By Manish Jha
Innovation is not limited to the niche but it is the innovation that makes something niche. Mithila Painting or Madhubani Paintings is one such form of art which has developed a niche market for itself and has crossed national boundaries. This simple looking folk painting is drawn through natural utensils and natural paints. Innovation has kept this form of art revitalized which has moved towards contemporary themes while keeping the traditional art intact.
Madhubani Paintings is a traditional folk art of the Mithila region in Bihar and Terai region of Nepal. The paintings are drawn from fingers, twigs, brushes, nib pins, and matchsticks using natural dyes and pigments, to the extent possible. The theme of the traditional paintings is based on various mythological tales propagated through local folklores etc involving social rituals of various Hindu deities as well as local deities. Details about its origins can be further be explored at mithilapaintings-eaf.org (Brief History of Mithila Painting).After remaining in obscurity for a long period, this art form attracted international attention from the art lovers of the world from late nineteen sixties. Several artists have been acclaimed nationally as well as internationally and Padma awards have been conferred on them. This art form is a household name now.
The exact origin of Mithila art is not known. According to local mythology, the origin can be traced back to Treta Yuga which was the time of the Ramayana, when King Janaka of Nepal ordered his kingdom to decorate the town for the wedding of his daughter, Sita, to Lord Rama. The ancient tradition of elaborate wall paintings or Bhitti-Chitra in Nepal and Bihar also played a major role in the emergence of this art form in the current form. The paintings are simplistic manifestation of the philosophical heights achieved by India in yesteryear.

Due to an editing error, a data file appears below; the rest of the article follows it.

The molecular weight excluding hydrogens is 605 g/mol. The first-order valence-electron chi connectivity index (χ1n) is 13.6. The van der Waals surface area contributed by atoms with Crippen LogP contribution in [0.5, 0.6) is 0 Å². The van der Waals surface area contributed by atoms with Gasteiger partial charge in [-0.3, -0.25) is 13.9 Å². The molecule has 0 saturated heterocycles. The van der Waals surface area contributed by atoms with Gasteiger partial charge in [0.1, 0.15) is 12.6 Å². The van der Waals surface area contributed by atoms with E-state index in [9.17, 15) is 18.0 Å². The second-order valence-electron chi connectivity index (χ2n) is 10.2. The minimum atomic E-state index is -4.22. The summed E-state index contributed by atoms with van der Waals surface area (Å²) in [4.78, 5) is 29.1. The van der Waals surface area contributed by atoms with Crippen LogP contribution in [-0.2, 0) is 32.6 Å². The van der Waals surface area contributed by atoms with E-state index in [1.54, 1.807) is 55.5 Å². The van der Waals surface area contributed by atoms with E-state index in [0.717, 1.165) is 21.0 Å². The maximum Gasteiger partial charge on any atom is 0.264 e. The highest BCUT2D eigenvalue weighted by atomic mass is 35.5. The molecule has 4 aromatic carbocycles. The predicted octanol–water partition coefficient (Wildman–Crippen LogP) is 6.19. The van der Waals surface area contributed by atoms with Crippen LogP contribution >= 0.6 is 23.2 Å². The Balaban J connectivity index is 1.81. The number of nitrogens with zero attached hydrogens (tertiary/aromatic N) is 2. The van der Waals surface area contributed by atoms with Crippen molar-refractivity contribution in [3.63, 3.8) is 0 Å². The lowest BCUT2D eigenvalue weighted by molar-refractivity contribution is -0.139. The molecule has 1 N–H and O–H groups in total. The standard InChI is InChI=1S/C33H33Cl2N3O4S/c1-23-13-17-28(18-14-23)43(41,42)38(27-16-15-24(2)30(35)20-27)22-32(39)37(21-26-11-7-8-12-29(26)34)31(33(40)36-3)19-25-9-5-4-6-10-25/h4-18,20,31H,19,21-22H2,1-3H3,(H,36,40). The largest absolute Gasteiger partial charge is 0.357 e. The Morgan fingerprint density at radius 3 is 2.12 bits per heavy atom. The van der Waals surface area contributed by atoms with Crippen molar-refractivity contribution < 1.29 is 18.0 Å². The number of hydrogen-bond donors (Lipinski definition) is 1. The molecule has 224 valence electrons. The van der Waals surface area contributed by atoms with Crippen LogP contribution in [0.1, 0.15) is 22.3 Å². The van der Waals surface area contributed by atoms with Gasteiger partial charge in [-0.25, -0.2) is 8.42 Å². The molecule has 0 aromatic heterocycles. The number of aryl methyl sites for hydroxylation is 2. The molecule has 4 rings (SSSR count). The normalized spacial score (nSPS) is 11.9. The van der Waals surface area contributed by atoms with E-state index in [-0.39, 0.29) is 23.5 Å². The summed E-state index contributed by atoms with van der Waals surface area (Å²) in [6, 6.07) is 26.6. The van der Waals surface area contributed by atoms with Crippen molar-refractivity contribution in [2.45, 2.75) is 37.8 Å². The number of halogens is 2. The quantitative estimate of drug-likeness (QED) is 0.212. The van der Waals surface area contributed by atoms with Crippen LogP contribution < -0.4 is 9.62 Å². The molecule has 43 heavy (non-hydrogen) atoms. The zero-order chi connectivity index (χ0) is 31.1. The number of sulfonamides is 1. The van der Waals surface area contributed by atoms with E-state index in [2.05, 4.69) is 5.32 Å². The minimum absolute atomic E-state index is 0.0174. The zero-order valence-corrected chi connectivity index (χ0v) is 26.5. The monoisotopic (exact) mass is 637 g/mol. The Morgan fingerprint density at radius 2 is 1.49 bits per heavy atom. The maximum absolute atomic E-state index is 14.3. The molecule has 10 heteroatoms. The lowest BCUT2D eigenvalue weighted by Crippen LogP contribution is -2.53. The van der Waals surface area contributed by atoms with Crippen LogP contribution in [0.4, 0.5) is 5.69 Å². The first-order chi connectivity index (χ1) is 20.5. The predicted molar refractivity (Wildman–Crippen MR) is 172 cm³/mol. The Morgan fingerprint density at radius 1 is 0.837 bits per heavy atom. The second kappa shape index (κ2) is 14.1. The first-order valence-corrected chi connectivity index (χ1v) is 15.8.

Madhubani Paintings or Mithila Painting has now become extremely popular across the globe which used to be a unique art form in a very limited geographical zone. It was an art which required experience and was passed on to generations to retain its uniqueness. The commercialization of art form began in the 20th century with an intention to support the art workers who had no access to wider consumers and even earning a decent living was difficult for those who pursued it a full time profession. This commercialization however has passed on the truncheon to promote the art to business men and entrepreneurs who benefit more than the traditional painters.
Mithila painting, as a domestic ritual activity, was unknown to the outside world until the massive India-Nepal border earthquake of 1934 when the houses and walls tumbled down. According to details in Wikipedia (Madhubani Art), a British colonial officer in Madhubani District, William G. Archer, while inspecting the damage discovered the paintings on the newly exposed interior walls of Mithila homes. He was astonished by the similarities these work had to the work of modern Western artists like Miro and Picasso. During the 1930s he took black and white photos of some of these paintings, which today are the earliest images of the art. He also wrote about the painting in a 1949 article in ‘Marg’ an Indo-Nepal Art Journal.
Although Mithila painting is drawn throughout the Mithila region in Bihar and Nepal terai, its main centre is the Madhubani district of Bihar. Hence, this art is popularly known as Madhubani paintings. The traditional paintings were only colour paintings. However, these were diversified further to Line painting, Mural painting, wall painting, fabric painting etc. One of my other post discusses more about innovation and creativity in Mithila paintings Mithila Painting: Creativity reinvented.
A lot of artists have now gained recognition by mastering this folk Art. Few of them are Sita Devi, Mahasundari Devi, Bharti Dayal, Godavari Dutt etc. Innovation even in subtle form makes an impact and these artists have emerged from remote corners of what was then one of the most underdeveloped states of India at that point. A new generation of painters have now started to push this Folk art to new heights. Innovation takes its course and the new generation of painters with a willingness to innovate and diversify will only help make this art richer and brighter. I leave you with a short video on this traditional Folk art.
The video below is a tribute to this historic Folk art and artists of Madhubani Paintings